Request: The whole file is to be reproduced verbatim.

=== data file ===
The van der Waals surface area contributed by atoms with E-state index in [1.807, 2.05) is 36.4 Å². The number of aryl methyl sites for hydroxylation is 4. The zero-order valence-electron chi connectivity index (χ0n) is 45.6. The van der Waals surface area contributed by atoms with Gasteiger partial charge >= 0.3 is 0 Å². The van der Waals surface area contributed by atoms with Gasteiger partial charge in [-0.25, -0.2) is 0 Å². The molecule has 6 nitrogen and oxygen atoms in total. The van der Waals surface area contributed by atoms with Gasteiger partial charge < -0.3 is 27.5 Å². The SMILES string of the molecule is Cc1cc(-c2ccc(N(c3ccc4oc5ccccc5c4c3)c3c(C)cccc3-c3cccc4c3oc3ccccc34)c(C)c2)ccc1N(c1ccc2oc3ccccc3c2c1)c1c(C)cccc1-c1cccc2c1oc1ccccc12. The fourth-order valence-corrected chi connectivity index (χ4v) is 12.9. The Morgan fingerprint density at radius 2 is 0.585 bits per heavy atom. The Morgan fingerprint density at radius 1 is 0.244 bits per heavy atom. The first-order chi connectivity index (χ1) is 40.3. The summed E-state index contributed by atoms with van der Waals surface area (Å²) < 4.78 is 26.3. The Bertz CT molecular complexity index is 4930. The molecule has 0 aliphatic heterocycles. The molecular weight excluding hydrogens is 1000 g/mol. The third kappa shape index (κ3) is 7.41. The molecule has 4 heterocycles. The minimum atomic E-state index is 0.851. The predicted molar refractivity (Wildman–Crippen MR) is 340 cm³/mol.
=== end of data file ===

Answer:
The van der Waals surface area contributed by atoms with E-state index in [1.807, 2.05) is 36.4 Å². The number of aryl methyl sites for hydroxylation is 4. The zero-order valence-electron chi connectivity index (χ0n) is 45.6. The van der Waals surface area contributed by atoms with Gasteiger partial charge >= 0.3 is 0 Å². The van der Waals surface area contributed by atoms with Gasteiger partial charge in [-0.25, -0.2) is 0 Å². The molecule has 6 nitrogen and oxygen atoms in total. The van der Waals surface area contributed by atoms with Gasteiger partial charge < -0.3 is 27.5 Å². The SMILES string of the molecule is Cc1cc(-c2ccc(N(c3ccc4oc5ccccc5c4c3)c3c(C)cccc3-c3cccc4c3oc3ccccc34)c(C)c2)ccc1N(c1ccc2oc3ccccc3c2c1)c1c(C)cccc1-c1cccc2c1oc1ccccc12. The fourth-order valence-corrected chi connectivity index (χ4v) is 12.9. The Morgan fingerprint density at radius 2 is 0.585 bits per heavy atom. The Morgan fingerprint density at radius 1 is 0.244 bits per heavy atom. The first-order chi connectivity index (χ1) is 40.3. The summed E-state index contributed by atoms with van der Waals surface area (Å²) < 4.78 is 26.3. The Bertz CT molecular complexity index is 4930. The molecule has 0 aliphatic heterocycles. The molecular weight excluding hydrogens is 1000 g/mol. The third kappa shape index (κ3) is 7.41. The molecule has 4 heterocycles. The minimum atomic E-state index is 0.851. The predicted molar refractivity (Wildman–Crippen MR) is 340 cm³/mol.